This post is part of Me-TV’s Summer of Classic TV Blogathon, hosted by the Classic TV Blog Association. Go to http://classic-tv-blog-assoc.blogspot.com to view more posts in this blogathon. You can also go to http://metvnetwork.com to learn more about Me-TV and view its summer line-up of classic TV shows.
Star Trek began as a failed TV pilot episode in 1964. In “The Cage,” Jeffrey Hunter stars as Captain Christopher Pike and Leonard Nimoy appears in a supporting role as science officer Spock. NBC rejected the Star Trek pilot for being “too cerebral.”
In 1965, creator Gene Roddenberry returned with a second pilot for his proposed Star Trek series. “Where No Man Has Gone Before” features more action, though it retains the satanic-looking Spock character against NBC’s wishes. Starring William Shatner as Captain James Kirk and Nimoy in an expanded role as Spock, the second pilot sold Star Trek.
The series proper hit the airwaves in September 1966. In almost every case, episodes were self-contained and could essentially be viewed in any order. In fact, episodes often aired out of sequence during their original broadcasts due to varying times to complete post-production on each installment. In syndication, episodes also aired in various haphazard orders, which continues to this day. Even Star Trek DVD and Blu-ray season sets present episodes in the random sequence of original broadcast.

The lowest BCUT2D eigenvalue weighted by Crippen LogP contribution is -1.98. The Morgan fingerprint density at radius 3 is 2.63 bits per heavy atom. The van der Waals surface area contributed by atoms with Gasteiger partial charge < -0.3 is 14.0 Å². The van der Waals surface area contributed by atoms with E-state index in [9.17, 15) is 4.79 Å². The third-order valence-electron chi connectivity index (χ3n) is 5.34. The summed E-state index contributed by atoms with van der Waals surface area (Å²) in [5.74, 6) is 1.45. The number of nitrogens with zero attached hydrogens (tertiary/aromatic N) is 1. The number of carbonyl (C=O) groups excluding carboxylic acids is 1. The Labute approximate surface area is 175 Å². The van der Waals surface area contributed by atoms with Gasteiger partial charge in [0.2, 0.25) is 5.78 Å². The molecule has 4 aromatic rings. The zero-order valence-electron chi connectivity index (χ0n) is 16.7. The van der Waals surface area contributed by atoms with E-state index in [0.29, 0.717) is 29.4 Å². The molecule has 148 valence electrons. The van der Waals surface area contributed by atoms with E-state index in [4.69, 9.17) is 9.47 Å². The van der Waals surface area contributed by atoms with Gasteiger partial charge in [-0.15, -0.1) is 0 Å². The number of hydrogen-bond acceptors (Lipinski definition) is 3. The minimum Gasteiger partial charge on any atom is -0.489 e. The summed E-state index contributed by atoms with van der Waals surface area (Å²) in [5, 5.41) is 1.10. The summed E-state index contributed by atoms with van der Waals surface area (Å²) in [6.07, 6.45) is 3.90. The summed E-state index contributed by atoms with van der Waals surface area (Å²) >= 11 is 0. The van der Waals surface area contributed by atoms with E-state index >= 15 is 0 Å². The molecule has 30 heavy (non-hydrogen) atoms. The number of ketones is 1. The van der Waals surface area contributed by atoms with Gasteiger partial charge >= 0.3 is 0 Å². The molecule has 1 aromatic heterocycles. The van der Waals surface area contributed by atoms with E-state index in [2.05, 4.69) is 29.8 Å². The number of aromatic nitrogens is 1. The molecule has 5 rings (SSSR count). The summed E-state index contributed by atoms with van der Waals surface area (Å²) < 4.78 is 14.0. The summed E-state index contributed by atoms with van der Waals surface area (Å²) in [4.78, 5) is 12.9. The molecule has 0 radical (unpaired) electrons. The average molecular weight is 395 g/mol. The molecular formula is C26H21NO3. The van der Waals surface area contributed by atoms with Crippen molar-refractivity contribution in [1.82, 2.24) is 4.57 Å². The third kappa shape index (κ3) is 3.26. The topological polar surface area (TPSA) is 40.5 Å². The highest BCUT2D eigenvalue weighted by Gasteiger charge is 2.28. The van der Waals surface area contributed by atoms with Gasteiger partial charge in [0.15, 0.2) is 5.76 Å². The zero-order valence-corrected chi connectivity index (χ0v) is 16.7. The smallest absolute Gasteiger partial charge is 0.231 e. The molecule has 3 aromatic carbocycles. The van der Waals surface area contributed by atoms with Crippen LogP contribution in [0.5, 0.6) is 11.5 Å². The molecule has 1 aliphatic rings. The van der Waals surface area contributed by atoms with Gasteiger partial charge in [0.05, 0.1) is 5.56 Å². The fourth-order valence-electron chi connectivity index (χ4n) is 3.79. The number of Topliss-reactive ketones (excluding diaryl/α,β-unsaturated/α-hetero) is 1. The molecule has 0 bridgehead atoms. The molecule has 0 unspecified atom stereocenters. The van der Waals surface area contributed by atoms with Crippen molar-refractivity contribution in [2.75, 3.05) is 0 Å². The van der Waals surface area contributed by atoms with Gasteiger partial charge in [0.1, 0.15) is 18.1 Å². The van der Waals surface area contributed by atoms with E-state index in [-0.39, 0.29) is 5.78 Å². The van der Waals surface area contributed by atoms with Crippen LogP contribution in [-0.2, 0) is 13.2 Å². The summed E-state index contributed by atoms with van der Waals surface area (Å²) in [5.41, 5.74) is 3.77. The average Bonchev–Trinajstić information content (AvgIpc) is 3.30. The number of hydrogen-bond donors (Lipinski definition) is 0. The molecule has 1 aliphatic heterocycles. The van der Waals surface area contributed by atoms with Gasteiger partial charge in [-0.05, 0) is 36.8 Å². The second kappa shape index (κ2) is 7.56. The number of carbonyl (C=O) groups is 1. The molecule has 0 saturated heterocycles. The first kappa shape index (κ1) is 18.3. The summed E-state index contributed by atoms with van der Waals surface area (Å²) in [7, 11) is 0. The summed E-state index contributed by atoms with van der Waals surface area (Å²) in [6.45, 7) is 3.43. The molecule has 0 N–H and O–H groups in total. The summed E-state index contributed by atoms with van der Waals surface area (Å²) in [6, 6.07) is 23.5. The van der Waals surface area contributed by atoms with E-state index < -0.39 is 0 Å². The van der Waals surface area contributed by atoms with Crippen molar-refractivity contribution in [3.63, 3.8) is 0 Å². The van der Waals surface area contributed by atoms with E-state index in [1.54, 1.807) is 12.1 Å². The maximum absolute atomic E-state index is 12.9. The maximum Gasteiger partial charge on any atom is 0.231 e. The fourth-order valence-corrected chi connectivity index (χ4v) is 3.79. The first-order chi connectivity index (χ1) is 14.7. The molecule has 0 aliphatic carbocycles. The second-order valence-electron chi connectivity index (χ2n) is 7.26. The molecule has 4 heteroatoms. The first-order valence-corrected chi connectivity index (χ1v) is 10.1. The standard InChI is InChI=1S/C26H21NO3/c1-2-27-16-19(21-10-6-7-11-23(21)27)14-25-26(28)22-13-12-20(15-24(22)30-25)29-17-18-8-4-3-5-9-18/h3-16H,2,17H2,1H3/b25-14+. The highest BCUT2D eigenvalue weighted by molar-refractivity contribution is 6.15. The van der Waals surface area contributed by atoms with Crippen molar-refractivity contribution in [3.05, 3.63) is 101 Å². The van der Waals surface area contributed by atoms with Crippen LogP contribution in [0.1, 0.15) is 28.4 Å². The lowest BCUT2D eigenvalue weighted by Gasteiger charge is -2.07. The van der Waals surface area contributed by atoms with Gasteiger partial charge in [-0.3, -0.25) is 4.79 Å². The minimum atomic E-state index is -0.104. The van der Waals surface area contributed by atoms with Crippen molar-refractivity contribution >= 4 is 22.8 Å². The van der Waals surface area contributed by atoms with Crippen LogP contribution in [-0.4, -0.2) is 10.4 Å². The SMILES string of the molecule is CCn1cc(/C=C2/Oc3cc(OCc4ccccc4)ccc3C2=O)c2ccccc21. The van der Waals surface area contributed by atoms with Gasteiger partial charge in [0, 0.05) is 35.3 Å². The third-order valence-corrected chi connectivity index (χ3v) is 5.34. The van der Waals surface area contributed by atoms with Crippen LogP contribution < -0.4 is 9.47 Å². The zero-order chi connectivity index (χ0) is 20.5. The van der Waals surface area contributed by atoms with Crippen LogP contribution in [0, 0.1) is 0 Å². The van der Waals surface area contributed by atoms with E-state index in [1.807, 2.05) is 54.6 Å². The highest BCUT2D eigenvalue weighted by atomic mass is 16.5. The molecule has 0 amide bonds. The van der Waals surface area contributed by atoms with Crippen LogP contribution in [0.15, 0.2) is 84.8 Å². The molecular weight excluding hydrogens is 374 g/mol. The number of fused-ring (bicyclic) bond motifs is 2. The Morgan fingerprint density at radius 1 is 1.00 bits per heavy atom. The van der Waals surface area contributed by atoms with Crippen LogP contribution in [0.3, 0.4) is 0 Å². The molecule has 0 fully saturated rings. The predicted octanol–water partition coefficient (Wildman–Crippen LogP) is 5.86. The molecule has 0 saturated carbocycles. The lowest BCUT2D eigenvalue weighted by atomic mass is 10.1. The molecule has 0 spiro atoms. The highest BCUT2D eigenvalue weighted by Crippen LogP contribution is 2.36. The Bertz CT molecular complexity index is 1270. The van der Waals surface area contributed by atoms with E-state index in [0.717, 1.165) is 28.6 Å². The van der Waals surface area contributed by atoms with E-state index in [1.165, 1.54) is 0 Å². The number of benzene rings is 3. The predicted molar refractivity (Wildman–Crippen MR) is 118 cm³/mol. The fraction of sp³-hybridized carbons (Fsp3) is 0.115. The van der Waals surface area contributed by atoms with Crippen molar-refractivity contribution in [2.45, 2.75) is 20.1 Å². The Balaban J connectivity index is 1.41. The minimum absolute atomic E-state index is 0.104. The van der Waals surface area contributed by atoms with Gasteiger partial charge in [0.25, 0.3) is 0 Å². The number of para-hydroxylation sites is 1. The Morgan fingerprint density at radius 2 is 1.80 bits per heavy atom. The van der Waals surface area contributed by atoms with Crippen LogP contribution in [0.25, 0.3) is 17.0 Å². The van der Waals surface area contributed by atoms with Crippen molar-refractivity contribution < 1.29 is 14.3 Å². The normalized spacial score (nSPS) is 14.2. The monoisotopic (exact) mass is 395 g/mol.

No matter the order viewed, however, Star Trek joins Captain James T. Kirk when his historic five-year mission of exploration aboard the USS Enterprise is already in progress. While Kirk may not have had a true origin episode, pieces of several episodes filled in parts of his backstory over the course of the series. This post will examine three of those episodes that revealed key elements of Kirk’s past.
Where No Man Has Gone Before
(Episode 2, September 22, 1966)
After the Enterprise journeys through an energy barrier at the edge of the galaxy, helmsman Gary Mitchell (Gary Lockwood) exhibits godlike abilities and soon becomes a threat to the crew.
“Where No Man Has Gone Before” establishes that Kirk has been friends with Mitchell for 15 years, dating back to Mitchell enlisting at Starfleet Academy. Mitchell’s history with Kirk provides the following background in the episode:
- Kirk was an instructor at the Academy and held the rank of lieutenant when Mitchell enlisted.
- Cadet Mitchell considered Lieutenant Kirk “a stack of books with legs.”
- An upperclassman told Mitchell, “Watch out for Lieutenant Kirk. In his class, you either think or sink.”
- To distract Kirk while he was taking his class, Mitchell secretly aimed a “little blonde lab technician” at him, and Kirk nearly married her.
- Kirk asked for Mitchell aboard his first command.
- Mitchell nearly died after taking a poison dart meant for Kirk on planet Dimorus.
Based solely on this episode, Mitchell seems like an odd choice of friend for Kirk. Even before the supernatural abilities are thrust upon him, Mitchell comes off as a jerk. He seems condescending towards Spock and definitely towards Dr. Elizabeth Dehner (Sally Kellerman). It is hard to imagine Kirk going to Mitchell for advice as he so often will with Dr. McCoy (who is not assigned to the Enterprise at the time of this voyage) and Spock.